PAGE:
For all of you that could not make Dr Lance Setterfield’s training day
Lance did not have anything new to tell us, but it was good for him to go over our different options for needling. He was very much about working on the side of caution and to be very aware of what products you are using after needling as there have been some cases of serve reactions,and what device you are using. His own line all day was
“How deep is your love …”
So how deep do we go?
The question we have to ask when you are performing any type of needling treatment from manual to electric
What cell are you wanting to hit?
The information we are being told can be a bit misleading. Here are the words of two academics in the research of needling.
The studies from Dr Des Fernades has always been using 1mm and it is all about getting blood. “The bleeding automatically initiates the release of platelets and a complex chemical cascade of platelet- derived growth factors that set up a chain reaction with the eventual production of increased dermal-matrix proteins and a thicker epidermis. Particularly important is TGF-beta 3.” Vitamin A Skin Science pg 190
Then Lance’s theory “Clinical research focused on stimulating fibroblasts to respond to wound healing scenarios has created ambiguous and often misleading results. Now we suspect the keratinocyte provides a better, more efficient healing response.” The Concise Guide to Dermal Needling pg 25
Lance works on the theory you may not need a lot of blood. For example if you needle with 0.5 you are still hitting the correct cells and you may only need pin point bleeding.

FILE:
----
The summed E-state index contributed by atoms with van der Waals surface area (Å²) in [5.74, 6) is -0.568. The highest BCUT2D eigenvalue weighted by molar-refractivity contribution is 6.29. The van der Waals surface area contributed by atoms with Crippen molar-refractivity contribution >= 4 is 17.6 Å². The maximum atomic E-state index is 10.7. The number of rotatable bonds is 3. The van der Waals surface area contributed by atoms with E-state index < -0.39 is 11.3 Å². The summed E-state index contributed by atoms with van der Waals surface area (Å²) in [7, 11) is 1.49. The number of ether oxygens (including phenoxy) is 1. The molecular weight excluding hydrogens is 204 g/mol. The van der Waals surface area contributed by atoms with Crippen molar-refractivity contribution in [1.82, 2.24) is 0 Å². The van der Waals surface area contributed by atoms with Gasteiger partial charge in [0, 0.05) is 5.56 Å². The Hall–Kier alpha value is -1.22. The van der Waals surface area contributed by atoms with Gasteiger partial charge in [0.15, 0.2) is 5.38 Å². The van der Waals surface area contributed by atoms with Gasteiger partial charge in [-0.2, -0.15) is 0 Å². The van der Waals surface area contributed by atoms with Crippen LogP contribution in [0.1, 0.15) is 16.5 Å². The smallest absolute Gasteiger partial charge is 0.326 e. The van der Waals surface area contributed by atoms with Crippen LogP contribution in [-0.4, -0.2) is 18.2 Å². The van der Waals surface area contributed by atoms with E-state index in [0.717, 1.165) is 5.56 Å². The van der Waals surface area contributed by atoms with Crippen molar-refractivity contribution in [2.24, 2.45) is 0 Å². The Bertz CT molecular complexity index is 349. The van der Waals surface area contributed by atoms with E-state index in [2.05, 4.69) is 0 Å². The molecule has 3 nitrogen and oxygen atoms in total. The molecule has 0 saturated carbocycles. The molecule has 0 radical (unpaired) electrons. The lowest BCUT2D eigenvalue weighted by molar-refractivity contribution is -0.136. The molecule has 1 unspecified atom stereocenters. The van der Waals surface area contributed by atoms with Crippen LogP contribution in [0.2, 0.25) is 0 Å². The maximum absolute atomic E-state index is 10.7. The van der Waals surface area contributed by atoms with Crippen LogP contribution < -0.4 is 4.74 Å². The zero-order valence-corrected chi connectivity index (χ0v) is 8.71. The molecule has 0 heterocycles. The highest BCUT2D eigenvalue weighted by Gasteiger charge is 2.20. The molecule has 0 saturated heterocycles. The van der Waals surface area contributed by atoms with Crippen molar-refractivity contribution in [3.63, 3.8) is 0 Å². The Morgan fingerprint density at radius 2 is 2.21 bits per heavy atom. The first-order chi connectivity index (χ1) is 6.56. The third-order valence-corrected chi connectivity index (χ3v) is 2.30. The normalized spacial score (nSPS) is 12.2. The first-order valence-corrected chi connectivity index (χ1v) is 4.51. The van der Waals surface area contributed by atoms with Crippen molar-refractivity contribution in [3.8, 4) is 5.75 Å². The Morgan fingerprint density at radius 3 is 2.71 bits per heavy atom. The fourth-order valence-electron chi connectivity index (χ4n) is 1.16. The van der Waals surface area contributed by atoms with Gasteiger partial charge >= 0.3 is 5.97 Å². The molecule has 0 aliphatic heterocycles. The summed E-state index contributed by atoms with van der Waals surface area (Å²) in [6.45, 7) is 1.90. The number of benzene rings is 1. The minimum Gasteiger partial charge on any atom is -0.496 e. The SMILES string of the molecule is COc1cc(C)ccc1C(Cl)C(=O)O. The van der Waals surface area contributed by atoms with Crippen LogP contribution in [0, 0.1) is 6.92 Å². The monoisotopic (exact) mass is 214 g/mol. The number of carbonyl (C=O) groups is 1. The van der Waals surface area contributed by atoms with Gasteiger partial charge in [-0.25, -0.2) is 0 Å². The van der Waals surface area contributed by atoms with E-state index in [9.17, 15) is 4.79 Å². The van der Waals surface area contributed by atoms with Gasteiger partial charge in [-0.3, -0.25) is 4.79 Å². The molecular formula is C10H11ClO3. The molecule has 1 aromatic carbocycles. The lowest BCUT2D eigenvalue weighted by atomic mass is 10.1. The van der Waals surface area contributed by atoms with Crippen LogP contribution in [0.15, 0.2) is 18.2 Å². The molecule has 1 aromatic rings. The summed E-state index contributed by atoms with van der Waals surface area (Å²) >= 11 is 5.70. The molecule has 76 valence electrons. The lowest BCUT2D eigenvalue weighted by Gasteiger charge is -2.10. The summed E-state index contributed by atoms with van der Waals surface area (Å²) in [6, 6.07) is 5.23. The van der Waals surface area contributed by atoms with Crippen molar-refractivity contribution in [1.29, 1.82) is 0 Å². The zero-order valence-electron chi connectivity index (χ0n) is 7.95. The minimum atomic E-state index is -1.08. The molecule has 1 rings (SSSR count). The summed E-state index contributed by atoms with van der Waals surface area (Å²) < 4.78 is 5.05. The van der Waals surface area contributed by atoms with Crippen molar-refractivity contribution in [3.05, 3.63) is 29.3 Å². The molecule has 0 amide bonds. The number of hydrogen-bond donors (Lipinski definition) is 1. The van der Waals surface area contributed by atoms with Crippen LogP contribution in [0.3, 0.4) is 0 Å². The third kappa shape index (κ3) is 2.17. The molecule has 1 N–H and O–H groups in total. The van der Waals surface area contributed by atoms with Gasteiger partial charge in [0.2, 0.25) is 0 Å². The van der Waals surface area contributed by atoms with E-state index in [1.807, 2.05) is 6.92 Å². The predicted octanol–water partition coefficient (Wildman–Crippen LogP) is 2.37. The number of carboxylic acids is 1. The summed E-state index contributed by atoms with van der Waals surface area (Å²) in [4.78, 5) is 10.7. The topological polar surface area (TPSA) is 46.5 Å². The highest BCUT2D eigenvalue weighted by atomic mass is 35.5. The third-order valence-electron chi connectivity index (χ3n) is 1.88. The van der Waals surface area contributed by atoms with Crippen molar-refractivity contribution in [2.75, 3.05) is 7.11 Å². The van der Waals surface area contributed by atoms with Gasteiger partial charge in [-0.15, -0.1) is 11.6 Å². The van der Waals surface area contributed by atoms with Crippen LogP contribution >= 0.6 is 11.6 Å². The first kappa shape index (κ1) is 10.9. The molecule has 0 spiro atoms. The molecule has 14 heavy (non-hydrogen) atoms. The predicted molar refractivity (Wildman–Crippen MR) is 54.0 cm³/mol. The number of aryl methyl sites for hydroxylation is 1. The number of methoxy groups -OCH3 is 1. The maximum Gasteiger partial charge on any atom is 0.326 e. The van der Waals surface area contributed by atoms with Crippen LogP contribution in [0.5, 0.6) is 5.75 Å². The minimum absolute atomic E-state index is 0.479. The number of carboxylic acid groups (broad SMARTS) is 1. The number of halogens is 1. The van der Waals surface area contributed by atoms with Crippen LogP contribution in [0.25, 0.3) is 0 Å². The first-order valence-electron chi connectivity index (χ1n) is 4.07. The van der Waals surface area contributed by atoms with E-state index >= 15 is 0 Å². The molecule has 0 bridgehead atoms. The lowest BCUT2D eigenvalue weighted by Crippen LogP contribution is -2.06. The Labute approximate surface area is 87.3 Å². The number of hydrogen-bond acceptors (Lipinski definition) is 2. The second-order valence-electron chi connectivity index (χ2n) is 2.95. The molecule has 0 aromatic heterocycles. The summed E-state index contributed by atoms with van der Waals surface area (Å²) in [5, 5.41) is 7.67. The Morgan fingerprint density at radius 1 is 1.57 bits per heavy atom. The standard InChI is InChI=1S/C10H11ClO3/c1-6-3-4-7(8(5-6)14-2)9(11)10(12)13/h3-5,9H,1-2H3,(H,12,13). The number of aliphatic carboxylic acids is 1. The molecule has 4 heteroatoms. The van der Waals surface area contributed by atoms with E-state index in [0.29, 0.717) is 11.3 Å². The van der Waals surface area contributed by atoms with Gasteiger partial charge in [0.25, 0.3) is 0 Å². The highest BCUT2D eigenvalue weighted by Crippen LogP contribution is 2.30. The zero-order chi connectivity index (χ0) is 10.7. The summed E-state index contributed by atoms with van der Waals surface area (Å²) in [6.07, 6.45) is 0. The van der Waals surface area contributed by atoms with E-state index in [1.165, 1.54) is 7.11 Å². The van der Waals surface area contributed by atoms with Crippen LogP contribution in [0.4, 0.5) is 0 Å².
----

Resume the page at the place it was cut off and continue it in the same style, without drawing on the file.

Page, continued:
We will come back to the depth again later.
What type of machine.
For home use the manual can work very well and you can now purchase a home roller from 0.1 -2mm on the internet! Even the professional market has been flooded with different makes of needles so do your research as to where these needles are coming from and are they good quality.
Des has made a comment regarding the number of needles and how they have been spaced out. If there are too many needles and so close together it is similar to a Fakirs in India when you lie on a bed of nails. They do not penetrate the skin because there are so many sharp nails and so close together. If the nails were farther apart they would penetrate the skin.
- When we treat in clinic we will use the 1mm but this does require Emla and lot of educators are trying to come away from using Emla due to adverse reactions.
- Many clients do not like the down time with this treatment.
- Many clients found the treatment unpleasant and would not do it again.
- It is an expensive treatment for us to perform due to the time it takes and all the consumables.
- All of these things need to be taken into account in relation of your own business.
NOTE ; Des was only using the manual pen not the electric. All his studies on skin needling have been done with the 1mm only on manual not electric. If we treated a skin on an electric pen the way Des does with a manual you will over treat the skin and cause a negative reaction.
- You can make more holes made in a quicker time and due to this tricking the nerve endings it does not hurt as much, so you do not need to use Emla, this makes it a more cost effective treatment in the time it takes.
- The electric can be beneficial as you can change the needle depth during a treatment so you can do 1mm / 0.5 around the face and down to 0.2 around the eye.
- You can treat a whole face and neck in less than 15mintues
- The down time is less and the client finds it a much more pleasant treatment thus she will come in more often and will get an impressive result.
- The biggest problem with electric is the market is flooded with a lot of rubbish pens and poor quality needles. Some that do not make holes but only scratch the skin,